In his 18th year of working and living in China, Michael Steenbock, as a 61-year-old automotive engineer of Volkswagen Anhui, received in April the highest award that east China's Anhui Province confers on foreign experts for their outstanding contribution.
With his experiences in the Shanghai Automotive Industry Corporation (SAIC) Volkswagen and Volkswagen Group China, Steenbock came to work in Hefei City, capital of Anhui Province, in May 2019, leading a team devoted to the R&D of New Energy Vehicle (NEV) interiors such as control panels, seats, airbags, etc.
"The automotive industry worldwide as well as in China is facing a great period of transformation. It is clear that NEVs are the future of the auto industry, and China is the world's largest NEV market," said Steenbock.
Having lived in China for almost two decades and married a Chinese woman, Steenbock is just one witness of how China's auto industry has evolved over the past decades.
When China opened its doors to the global market in 1978, a motor car was still a novelty and would often draw a large crowd on the road. Back then, a bicycle was an imposing object in many file photos when the country's per capita GDP was just 385 yuan, about 46 U.S. dollars at that time. In 2019, China's GDP per capita surpassed 10,000 U.S. dollars.
But the two-wheelers were quickly replaced by motor vehicles as investment poured in, production lines roared and people's pockets swelled. Now China has maintained the top player both in auto manufacturing and sales, and car is almost a household necessity.
As of June 2020, China had 360 million motor vehicles, including 270 million cars, 68.9 million motorcycles and 4.17 million new-energy cars, according to data from the Ministry of Public Security.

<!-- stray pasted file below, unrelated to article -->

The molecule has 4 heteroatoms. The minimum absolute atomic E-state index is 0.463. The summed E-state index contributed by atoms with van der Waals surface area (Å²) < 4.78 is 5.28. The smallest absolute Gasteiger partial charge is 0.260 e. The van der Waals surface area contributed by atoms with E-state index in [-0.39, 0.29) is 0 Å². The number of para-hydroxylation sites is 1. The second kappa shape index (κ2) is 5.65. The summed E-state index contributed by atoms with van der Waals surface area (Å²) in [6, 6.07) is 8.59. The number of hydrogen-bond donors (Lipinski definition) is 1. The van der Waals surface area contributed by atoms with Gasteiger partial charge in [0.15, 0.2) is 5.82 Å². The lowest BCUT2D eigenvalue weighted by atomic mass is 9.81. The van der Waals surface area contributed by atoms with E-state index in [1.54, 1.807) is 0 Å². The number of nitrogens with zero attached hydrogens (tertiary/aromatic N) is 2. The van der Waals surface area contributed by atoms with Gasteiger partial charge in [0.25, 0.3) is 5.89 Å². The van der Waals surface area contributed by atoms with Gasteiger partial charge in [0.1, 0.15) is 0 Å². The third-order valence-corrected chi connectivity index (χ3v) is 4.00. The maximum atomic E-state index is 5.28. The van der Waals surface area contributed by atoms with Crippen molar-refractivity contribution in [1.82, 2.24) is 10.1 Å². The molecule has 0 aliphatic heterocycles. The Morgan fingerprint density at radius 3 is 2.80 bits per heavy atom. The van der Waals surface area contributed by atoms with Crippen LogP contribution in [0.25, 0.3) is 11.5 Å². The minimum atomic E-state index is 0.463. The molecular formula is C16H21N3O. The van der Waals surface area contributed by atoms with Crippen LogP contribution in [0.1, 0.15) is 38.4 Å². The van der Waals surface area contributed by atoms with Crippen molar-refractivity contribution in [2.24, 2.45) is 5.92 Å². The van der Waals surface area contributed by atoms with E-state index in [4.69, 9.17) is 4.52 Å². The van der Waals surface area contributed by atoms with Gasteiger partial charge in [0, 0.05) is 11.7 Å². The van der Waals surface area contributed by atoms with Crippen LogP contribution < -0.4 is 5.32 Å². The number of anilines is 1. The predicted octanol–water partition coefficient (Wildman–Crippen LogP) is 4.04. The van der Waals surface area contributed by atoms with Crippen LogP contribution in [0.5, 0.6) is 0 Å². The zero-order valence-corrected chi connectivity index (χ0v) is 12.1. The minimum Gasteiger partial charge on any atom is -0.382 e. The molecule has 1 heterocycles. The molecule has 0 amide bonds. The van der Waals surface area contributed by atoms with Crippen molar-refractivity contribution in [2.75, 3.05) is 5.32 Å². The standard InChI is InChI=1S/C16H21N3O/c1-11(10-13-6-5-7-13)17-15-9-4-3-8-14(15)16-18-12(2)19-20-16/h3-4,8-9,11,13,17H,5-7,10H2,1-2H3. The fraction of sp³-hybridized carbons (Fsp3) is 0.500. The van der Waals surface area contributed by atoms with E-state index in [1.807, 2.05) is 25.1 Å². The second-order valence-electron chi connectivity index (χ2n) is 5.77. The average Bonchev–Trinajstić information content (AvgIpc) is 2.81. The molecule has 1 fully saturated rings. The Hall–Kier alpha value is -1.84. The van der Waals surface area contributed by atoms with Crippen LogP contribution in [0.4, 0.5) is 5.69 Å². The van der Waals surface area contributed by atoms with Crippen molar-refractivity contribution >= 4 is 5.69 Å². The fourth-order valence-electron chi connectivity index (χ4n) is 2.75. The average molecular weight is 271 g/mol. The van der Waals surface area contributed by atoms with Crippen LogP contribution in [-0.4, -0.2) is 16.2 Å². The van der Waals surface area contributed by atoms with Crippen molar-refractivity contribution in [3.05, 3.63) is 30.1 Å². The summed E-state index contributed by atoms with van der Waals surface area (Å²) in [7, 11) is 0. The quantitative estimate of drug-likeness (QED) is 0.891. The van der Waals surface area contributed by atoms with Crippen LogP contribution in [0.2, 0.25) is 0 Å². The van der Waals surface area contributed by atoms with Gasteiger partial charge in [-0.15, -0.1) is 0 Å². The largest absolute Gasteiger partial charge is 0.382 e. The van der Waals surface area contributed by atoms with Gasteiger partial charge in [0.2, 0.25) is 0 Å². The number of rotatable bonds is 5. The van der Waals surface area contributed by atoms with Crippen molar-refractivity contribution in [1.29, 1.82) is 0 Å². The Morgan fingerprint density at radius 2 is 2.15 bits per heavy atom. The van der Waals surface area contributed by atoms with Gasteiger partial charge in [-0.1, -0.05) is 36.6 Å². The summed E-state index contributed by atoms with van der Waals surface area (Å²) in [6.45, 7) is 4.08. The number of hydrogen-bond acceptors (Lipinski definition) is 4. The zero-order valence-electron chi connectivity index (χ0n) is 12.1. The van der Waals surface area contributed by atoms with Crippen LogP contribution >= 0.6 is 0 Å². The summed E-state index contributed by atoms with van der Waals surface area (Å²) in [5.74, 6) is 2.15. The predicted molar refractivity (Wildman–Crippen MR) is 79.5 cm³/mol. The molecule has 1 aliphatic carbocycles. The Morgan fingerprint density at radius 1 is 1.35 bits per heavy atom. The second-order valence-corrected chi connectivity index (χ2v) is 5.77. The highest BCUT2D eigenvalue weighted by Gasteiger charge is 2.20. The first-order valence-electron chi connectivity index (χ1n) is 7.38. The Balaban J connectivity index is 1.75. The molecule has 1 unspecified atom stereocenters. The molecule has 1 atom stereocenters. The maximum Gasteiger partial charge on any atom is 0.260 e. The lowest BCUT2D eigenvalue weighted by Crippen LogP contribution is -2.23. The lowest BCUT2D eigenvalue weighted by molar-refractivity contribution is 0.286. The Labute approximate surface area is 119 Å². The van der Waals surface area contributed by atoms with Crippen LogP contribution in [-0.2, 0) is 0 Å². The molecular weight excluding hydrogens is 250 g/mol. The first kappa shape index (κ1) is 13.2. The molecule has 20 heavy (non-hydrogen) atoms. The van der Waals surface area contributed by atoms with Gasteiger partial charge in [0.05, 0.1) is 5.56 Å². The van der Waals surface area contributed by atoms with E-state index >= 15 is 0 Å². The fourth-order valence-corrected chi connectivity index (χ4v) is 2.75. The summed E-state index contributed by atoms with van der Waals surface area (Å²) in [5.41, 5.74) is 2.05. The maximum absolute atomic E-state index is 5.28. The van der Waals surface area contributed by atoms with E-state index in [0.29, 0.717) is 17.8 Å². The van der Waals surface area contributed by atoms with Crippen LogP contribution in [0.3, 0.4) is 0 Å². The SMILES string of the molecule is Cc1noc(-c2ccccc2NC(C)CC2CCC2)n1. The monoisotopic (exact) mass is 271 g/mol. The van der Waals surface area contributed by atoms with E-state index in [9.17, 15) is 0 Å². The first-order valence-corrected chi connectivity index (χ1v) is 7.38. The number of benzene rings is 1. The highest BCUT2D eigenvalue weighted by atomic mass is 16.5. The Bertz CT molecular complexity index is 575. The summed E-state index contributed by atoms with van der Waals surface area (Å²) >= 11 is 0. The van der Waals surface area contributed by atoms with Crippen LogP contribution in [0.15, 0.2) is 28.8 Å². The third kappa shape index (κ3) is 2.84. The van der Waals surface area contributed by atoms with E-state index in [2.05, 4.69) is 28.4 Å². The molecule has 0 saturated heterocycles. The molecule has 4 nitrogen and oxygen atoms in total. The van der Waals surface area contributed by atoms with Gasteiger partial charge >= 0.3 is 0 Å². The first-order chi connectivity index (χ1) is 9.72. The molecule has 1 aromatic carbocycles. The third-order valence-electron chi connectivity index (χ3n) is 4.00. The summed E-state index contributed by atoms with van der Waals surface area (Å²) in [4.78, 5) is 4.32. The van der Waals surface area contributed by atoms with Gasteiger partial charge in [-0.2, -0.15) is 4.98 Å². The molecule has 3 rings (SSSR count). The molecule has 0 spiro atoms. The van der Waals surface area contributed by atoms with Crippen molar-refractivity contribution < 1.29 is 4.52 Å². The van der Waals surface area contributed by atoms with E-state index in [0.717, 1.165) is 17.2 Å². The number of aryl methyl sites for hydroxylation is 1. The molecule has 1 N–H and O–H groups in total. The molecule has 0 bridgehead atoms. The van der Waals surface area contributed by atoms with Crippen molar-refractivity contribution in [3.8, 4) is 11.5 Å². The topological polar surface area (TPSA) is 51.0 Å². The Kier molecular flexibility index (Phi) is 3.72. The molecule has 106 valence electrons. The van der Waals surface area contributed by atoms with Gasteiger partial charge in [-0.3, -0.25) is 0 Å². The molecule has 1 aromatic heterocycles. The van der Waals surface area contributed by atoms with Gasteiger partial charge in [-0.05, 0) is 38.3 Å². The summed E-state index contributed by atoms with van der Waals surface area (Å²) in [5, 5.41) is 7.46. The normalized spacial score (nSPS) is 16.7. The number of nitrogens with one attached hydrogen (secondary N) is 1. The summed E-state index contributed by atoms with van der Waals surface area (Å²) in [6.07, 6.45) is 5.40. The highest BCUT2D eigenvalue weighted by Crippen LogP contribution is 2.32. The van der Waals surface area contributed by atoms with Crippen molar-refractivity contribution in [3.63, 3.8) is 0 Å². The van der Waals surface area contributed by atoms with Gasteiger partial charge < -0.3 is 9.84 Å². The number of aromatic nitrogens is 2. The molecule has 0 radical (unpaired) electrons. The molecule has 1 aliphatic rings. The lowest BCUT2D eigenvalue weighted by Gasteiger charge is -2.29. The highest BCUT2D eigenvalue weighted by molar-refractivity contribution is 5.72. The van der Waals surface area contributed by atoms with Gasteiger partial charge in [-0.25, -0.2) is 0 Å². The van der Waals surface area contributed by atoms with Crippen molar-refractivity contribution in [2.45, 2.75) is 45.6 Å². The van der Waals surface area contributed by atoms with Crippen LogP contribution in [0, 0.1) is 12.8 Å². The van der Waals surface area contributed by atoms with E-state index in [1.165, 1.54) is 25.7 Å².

China's automotive aftermarket, which includes transactions and services following the sales of cars, was valued at more than 1 trillion yuan (about 156.3 billion U.S. dollars) in 2020, the Ministry of Commerce said.
As more traditional automakers are transitioning from being purely manufacturers toward being mobility service providers, China, which remains as one of the hottest investment destinations, still counts on the layout of big auto brands such as Volkswagen.
In 2020, Volkswagen Group increased its shareholding in Volkswagen Anhui to 75 percent, setting to make the Anhui plant a hub for e-mobility innovation.
Apart from R&D work, Steenbock also participates in a talent training program, in which young engineers are expected to build a bridge between Chinese and German auto industries.
A recruitment campaign is now underway, with the aim to recruit 45 students with engineering backgrounds onto the team. After one year of intensive training at Volkswagen headquarters in Germany, these young talent will work at Volkswagen Anhui as on-site engineers.
"Germany has a long tradition of pioneering in the automobile industry. China is one of the most dynamic markets worldwide at present. Talent from both countries can build up their own network within the company and widen their horizon by visiting and working as a member of the local team in the other country," said Steenbock.
Steenbock, who has seen China as his hometown, is also a witness to the urban development and modernization in China.
"I don't think there is another place in the world that has gone through so many positive changes in such a short period of time," said Steenbock. "The infrastructure is continuously improved. High-speed trains connect so many cities and towns, bringing people to their destinations with super convenient service. No matter in cities or in the countryside, I can see that the landscape is getting more and more green."
Now Steenbock has planned for his next five years in China. "My target is to support the company to build a strong local team which is dedicated to the long-term development of the Chinese automobile industry," said Steenbock.
As for himself, he would love to explore more beautiful places in Anhui and learn more about local culture and people.